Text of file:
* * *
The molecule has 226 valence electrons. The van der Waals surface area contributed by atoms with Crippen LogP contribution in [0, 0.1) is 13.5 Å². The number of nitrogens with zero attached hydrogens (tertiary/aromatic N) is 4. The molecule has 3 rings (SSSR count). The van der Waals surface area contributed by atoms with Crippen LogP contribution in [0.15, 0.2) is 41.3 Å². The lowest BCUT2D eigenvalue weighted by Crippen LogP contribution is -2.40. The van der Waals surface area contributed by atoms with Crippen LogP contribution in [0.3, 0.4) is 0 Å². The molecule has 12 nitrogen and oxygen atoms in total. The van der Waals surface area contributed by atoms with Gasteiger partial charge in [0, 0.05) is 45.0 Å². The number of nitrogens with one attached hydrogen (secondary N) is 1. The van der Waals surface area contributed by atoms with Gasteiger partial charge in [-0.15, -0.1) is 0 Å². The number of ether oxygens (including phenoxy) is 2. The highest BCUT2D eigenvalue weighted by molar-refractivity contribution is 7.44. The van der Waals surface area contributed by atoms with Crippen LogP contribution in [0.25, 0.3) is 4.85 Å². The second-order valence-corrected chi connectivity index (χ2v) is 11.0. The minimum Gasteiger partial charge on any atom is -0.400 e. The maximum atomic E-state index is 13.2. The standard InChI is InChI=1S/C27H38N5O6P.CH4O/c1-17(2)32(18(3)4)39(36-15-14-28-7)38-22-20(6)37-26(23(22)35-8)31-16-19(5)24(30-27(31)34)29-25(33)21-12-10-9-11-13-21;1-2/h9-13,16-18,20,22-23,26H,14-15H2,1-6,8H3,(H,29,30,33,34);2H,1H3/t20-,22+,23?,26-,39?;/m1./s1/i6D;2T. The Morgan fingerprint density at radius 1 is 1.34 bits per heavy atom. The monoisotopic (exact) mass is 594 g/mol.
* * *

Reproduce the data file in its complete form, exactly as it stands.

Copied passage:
The molecule has 226 valence electrons. The van der Waals surface area contributed by atoms with Crippen LogP contribution in [0, 0.1) is 13.5 Å². The number of nitrogens with zero attached hydrogens (tertiary/aromatic N) is 4. The molecule has 3 rings (SSSR count). The van der Waals surface area contributed by atoms with Crippen LogP contribution in [0.15, 0.2) is 41.3 Å². The lowest BCUT2D eigenvalue weighted by Crippen LogP contribution is -2.40. The van der Waals surface area contributed by atoms with Crippen LogP contribution in [0.3, 0.4) is 0 Å². The molecule has 12 nitrogen and oxygen atoms in total. The van der Waals surface area contributed by atoms with Gasteiger partial charge in [0, 0.05) is 45.0 Å². The number of nitrogens with one attached hydrogen (secondary N) is 1. The van der Waals surface area contributed by atoms with Gasteiger partial charge in [-0.15, -0.1) is 0 Å². The number of ether oxygens (including phenoxy) is 2. The highest BCUT2D eigenvalue weighted by molar-refractivity contribution is 7.44. The van der Waals surface area contributed by atoms with Crippen LogP contribution in [0.25, 0.3) is 4.85 Å². The second-order valence-corrected chi connectivity index (χ2v) is 11.0. The minimum Gasteiger partial charge on any atom is -0.400 e. The maximum atomic E-state index is 13.2. The standard InChI is InChI=1S/C27H38N5O6P.CH4O/c1-17(2)32(18(3)4)39(36-15-14-28-7)38-22-20(6)37-26(23(22)35-8)31-16-19(5)24(30-27(31)34)29-25(33)21-12-10-9-11-13-21;1-2/h9-13,16-18,20,22-23,26H,14-15H2,1-6,8H3,(H,29,30,33,34);2H,1H3/t20-,22+,23?,26-,39?;/m1./s1/i6D;2T. The Morgan fingerprint density at radius 1 is 1.34 bits per heavy atom. The monoisotopic (exact) mass is 594 g/mol.